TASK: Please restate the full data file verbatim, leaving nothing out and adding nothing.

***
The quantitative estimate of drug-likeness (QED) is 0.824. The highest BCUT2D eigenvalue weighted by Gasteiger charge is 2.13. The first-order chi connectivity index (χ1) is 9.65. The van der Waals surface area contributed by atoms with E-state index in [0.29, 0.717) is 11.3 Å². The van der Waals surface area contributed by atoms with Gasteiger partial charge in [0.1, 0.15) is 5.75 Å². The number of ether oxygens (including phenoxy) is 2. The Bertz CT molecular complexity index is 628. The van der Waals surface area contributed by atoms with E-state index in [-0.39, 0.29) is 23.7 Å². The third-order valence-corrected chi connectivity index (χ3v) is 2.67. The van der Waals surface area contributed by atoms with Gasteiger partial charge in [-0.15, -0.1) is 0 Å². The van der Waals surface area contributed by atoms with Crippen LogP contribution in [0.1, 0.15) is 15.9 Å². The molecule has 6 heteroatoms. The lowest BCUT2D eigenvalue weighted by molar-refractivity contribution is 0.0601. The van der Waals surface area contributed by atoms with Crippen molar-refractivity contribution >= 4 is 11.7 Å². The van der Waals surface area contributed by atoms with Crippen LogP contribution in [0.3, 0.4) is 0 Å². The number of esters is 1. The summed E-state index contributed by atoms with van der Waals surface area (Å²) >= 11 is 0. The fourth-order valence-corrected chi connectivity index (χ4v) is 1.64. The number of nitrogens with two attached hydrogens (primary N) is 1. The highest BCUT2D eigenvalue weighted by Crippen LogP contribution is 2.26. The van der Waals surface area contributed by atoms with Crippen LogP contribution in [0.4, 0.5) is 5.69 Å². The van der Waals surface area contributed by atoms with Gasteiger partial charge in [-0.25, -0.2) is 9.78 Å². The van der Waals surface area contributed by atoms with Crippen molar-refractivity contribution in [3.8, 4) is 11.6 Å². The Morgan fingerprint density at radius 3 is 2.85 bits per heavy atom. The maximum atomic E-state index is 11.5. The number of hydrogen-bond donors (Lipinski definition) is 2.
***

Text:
The quantitative estimate of drug-likeness (QED) is 0.824. The highest BCUT2D eigenvalue weighted by Gasteiger charge is 2.13. The first-order chi connectivity index (χ1) is 9.65. The van der Waals surface area contributed by atoms with E-state index in [0.29, 0.717) is 11.3 Å². The van der Waals surface area contributed by atoms with Gasteiger partial charge in [0.1, 0.15) is 5.75 Å². The number of ether oxygens (including phenoxy) is 2. The Bertz CT molecular complexity index is 628. The van der Waals surface area contributed by atoms with E-state index in [-0.39, 0.29) is 23.7 Å². The third-order valence-corrected chi connectivity index (χ3v) is 2.67. The van der Waals surface area contributed by atoms with Gasteiger partial charge in [-0.15, -0.1) is 0 Å². The van der Waals surface area contributed by atoms with Crippen LogP contribution in [0.1, 0.15) is 15.9 Å². The molecule has 6 heteroatoms. The lowest BCUT2D eigenvalue weighted by molar-refractivity contribution is 0.0601. The van der Waals surface area contributed by atoms with Crippen molar-refractivity contribution >= 4 is 11.7 Å². The van der Waals surface area contributed by atoms with Crippen LogP contribution in [0.3, 0.4) is 0 Å². The number of esters is 1. The summed E-state index contributed by atoms with van der Waals surface area (Å²) >= 11 is 0. The fourth-order valence-corrected chi connectivity index (χ4v) is 1.64. The number of nitrogens with two attached hydrogens (primary N) is 1. The highest BCUT2D eigenvalue weighted by Crippen LogP contribution is 2.26. The van der Waals surface area contributed by atoms with Crippen LogP contribution in [0.4, 0.5) is 5.69 Å². The van der Waals surface area contributed by atoms with Gasteiger partial charge in [-0.25, -0.2) is 9.78 Å². The van der Waals surface area contributed by atoms with Crippen molar-refractivity contribution in [3.8, 4) is 11.6 Å². The Morgan fingerprint density at radius 3 is 2.85 bits per heavy atom. The maximum atomic E-state index is 11.5. The number of hydrogen-bond donors (Lipinski definition) is 2.